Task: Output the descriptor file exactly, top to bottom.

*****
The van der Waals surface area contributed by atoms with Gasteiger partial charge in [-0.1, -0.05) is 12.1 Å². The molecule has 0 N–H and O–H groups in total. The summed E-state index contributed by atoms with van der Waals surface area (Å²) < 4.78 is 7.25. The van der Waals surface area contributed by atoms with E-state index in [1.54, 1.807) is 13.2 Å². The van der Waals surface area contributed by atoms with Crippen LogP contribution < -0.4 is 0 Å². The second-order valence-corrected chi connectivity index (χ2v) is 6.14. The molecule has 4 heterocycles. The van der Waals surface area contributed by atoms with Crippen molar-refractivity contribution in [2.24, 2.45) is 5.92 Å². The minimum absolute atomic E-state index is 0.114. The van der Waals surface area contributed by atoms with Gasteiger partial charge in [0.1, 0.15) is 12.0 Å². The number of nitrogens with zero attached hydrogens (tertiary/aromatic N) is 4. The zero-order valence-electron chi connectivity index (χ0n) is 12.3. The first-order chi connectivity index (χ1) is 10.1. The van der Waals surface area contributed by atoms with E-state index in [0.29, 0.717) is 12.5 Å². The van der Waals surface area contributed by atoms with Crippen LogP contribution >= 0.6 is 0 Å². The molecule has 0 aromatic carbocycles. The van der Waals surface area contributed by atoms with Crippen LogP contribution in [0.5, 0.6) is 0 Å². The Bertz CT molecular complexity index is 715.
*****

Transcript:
The van der Waals surface area contributed by atoms with Gasteiger partial charge in [-0.1, -0.05) is 12.1 Å². The molecule has 0 N–H and O–H groups in total. The summed E-state index contributed by atoms with van der Waals surface area (Å²) < 4.78 is 7.25. The van der Waals surface area contributed by atoms with E-state index in [1.54, 1.807) is 13.2 Å². The van der Waals surface area contributed by atoms with Crippen LogP contribution < -0.4 is 0 Å². The second-order valence-corrected chi connectivity index (χ2v) is 6.14. The molecule has 4 heterocycles. The van der Waals surface area contributed by atoms with Crippen molar-refractivity contribution in [2.24, 2.45) is 5.92 Å². The minimum absolute atomic E-state index is 0.114. The van der Waals surface area contributed by atoms with Gasteiger partial charge in [0.1, 0.15) is 12.0 Å². The number of nitrogens with zero attached hydrogens (tertiary/aromatic N) is 4. The zero-order valence-electron chi connectivity index (χ0n) is 12.3. The first-order chi connectivity index (χ1) is 10.1. The van der Waals surface area contributed by atoms with E-state index in [0.29, 0.717) is 12.5 Å². The van der Waals surface area contributed by atoms with Crippen LogP contribution >= 0.6 is 0 Å². The molecule has 0 aromatic carbocycles. The van der Waals surface area contributed by atoms with Crippen LogP contribution in [0.5, 0.6) is 0 Å². The Bertz CT molecular complexity index is 715.